funded by these sources. It also will provide information
    and strategies that will help resolve questions that arise
    when
    people have more than one possible SGD funding source,
    such as health-based programs and public schools.

    START DAY TWO
    Friday, February 1, 2008
    8:30–9:30
    All Participants
    Arousal, Attention and Sensory Processing
    Stephen T. Glass, MD
    Variations in arousal/attention are, in part, responsible
    for the differences in basic temperamental style within a
    population
    of children. Disorders of arousal/attention are a common
    problem addressed within a child neurology practice
    and often lie at the heart of a wide range of
    neurobehavioral disorders.This presentation will address
    the behavioral,
    psychological and physiologic substrates of this arousal
    spectrum along with its various disorders,
    neurophysiologic origin,
    associated neurobehavioral symptoms and signs which
    frequently coexist.The present state of treatment for these
    disorders will also be discussed along with discussion of
    potential areas for future research. Specific attention
    will be
    given to the history, diagnosis and controversy of sensory
    integration disorders and their relationship to attention
    deficit
    hyperactivity disorder (ADHD), which, one should add, was
    once controversial as well.

    DAY TWO 9:30–12:00
    Concurrent Session # 3
    A Language Approach to AAC
    in the Classroom
    Gail Van Tatenhove, PA, MA, CCC-SLP
    Successful participation in life is highly dependent upon
    a person
    being able to communicate independently. Despite the
    availability
    of a range of assistive technologies, many educational
    teams and the
    students they support using AAC devices and strategies are
    struggling
    to use AAC within the classroom. Programming demands,
    staff expectations,
    and lack of AAC staff support, may be barriers to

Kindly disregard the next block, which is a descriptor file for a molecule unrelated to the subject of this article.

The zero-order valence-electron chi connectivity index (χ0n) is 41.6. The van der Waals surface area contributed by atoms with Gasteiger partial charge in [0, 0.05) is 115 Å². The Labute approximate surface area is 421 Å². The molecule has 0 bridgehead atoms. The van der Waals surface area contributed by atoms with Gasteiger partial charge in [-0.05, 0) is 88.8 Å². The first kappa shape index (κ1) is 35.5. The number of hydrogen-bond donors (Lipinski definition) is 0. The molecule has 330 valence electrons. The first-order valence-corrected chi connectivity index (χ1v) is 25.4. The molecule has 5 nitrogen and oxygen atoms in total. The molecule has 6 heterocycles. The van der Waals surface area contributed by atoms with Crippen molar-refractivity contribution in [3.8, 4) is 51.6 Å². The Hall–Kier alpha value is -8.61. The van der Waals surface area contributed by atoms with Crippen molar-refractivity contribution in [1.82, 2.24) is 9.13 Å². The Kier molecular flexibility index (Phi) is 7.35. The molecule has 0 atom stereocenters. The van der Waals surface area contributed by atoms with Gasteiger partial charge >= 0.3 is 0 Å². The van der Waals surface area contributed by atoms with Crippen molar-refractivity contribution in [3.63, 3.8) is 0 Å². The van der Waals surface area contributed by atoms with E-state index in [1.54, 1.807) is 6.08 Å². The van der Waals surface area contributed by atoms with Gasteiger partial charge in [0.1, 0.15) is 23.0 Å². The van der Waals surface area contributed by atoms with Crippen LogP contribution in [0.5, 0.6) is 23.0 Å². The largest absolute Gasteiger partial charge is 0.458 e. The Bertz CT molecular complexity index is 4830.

independent
    communication in the classroom.This session will focus on
    selecting
    sufficient and appropriate core vocabulary and providing
    easy access
    to core vocabulary that is “do-able” for teachers.

    DAY TWO 9:30–12:00
    Concurrent Session #4
    Creative Switch and Positioning Solutions
    Steven Shores, MOT, OTR/L
    This practical workshop examines through demonstration,
    discussion and slide presentation, the principles
    necessary for the
    construction and use of custom adaptive switches and
    devices.
    In addition, practical ideas for modifying or fabricating
    various
    types of seating and positioning devices will be discussed.
    Participants will gain ideas for equipment options when
    commercial
    products are not available, too expensive or inadequately
    funded.

    12:00–1:00 Lunch Exhibit Sessions Open
    Pick up your pre-ordered, boxed lunch.All Attendees Must
    Sign-In After Lunch

    All Participants
    One-On-One Exhibit In-Service
    1:00–2:00 SPARTAN ROOM
    Experience a variety of AAC devices, aids, products and
    services currently available.Meet with vendor
    representatives to
    discuss specific questions or just learn about new devices
    and technology currently available, and upcoming
    technologies.

    The Use of Generative Language in the Classroom
    2:00–5:30 MAIN AUDITORIUM
    Gail Van Tatenhove, PA, MA, CCC-SLP
    Using generative language in the classroom with students
    with severe physical or sensory disabilities, modeling
    generative
    language within the classroom, and supporting generative
    language multiple communication partners, will be the
    focus of this session. Small group activities will be used
    to help participants learn how to engage in Partner
    Assisted
    Scanning, Aided Language Input, and Language Modeling.
    Sample classroom lessons will be provided that show how to
    modify classroom activities to promote generative
    language. All participants receive a copy of a manual
    communication
    board with 300 core words for Aided Language Input and
    Language Modeling. A variety of support materials will be
    presented and available for review.

    TuiTuition: $325 if pre-registered by January 15, 2008
    $355 after January 15, 2008
    ($199 for one-day tuition)

    $355 after January 15, 2008